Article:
How to Prepare for the Sudden Departure of a Business Owner
Dealing with the death of a business partner or co-owner is difficult enough, but it can be made considerably worse by a vague, outdated, or otherwise disorganized estate.
Even with a basic succession plan in place, providing a proper valuation for a business can be difficult if there is no available market to determine its worth. This can make estimating estate taxes particularly problematic and stressful for the co-owners or partners of the business and the heirs.
Among the simplest ways for business owners to alleviate some of this stress include (1) regularly updating their wills and keeping their beneficiary designations current and (2) to create a buy-sell agreement that outlines the steps taken in the event of death, incapacitation or sudden withdrawal.
The Role of the Business Advisor CPA
While the services of a legal professional (an attorney) are necessary to validate and ensure the proper legal procedures are followed, CPAs often play a key role in assisting with the execution of an estate by serving in a fiduciary capacity, This can include preparing and planning for the appropriate payment of federal estate and state inheritance taxes or serving as a financial advisor.
CPAs who also serve as business advisors have the advantage of helping closely held business owners wade through the numbers related to the execution of the estate and assist in setting up a buy-sell agreement outlining what happens in the event an owner involuntarily withdraws from the business.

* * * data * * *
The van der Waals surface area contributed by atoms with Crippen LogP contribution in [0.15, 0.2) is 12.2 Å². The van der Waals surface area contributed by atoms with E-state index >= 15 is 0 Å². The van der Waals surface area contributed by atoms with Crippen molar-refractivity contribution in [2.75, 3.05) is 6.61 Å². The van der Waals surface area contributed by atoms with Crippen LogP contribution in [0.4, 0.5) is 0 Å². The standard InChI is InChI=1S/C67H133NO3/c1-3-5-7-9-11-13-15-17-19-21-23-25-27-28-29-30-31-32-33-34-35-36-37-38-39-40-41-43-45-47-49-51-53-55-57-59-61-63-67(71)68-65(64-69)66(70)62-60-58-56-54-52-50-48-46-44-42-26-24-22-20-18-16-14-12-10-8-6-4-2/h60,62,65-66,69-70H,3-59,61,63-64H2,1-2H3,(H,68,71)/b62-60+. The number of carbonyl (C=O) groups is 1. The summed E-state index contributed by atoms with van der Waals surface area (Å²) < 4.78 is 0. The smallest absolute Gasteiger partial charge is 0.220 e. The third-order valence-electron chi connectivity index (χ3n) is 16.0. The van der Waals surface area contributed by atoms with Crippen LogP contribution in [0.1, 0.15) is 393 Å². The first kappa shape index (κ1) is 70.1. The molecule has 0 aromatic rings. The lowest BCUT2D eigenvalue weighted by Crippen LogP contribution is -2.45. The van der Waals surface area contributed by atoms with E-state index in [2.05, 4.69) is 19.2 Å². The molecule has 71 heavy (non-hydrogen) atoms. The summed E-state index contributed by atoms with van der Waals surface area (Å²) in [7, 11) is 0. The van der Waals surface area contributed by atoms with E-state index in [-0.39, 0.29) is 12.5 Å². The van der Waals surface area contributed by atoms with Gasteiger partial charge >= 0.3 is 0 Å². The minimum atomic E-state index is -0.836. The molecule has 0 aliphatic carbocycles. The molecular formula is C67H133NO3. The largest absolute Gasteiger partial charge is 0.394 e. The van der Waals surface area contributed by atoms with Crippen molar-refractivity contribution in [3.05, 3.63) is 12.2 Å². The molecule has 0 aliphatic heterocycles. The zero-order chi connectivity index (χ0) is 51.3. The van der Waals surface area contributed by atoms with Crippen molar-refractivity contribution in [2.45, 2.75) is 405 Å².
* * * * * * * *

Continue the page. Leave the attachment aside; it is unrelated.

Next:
Buy-sell agreements serve as contracts between owners that establish rules and restrictions applicable to changes in ownership. They help alleviate the valuation problem by setting the value of the business ahead of time. This can prevent expensive and distracting disagreements with the IRS over value and provide greater certainty that the federal and state estate tax obligations will be accepted and settled in the event of the death of an owner or co-owner.
The Nonfamily Ownership Test
It’s important to note that these agreements exist primarily for non-related co-owners of a business and must pass a 50% nonfamily ownership test. That means that for the valuation portion of the buy-sell agreement to be valid, the succession of ownership must not exceed 50%.
For example, if three people own an equal share of the business, one owner passing it to an outside heir won’t present a problem. If two of the owners are related, however, and one passes his stake of the company to the related owner, the price stipulated in the buy-sell agreement cannot be used to set the value.
Planning for Succession
In many instances, a business may represent the largest asset held by an estate. The sudden departure of a business owner can have a profound impact on many fronts, including key roles in the day-by-day operations. It can also call into question the future viability of the business. Well-thought-out plans for an owner and his or her estate can help ensure that the business can satisfy all tax obligations, survive a major disruption, and meet the financial needs of the estate without triggering a sale.
It’s never too early or too late to establish a succession plan for your business. Get started today by giving us a call and speaking with one of our business advisors.
Let’s start a conversation.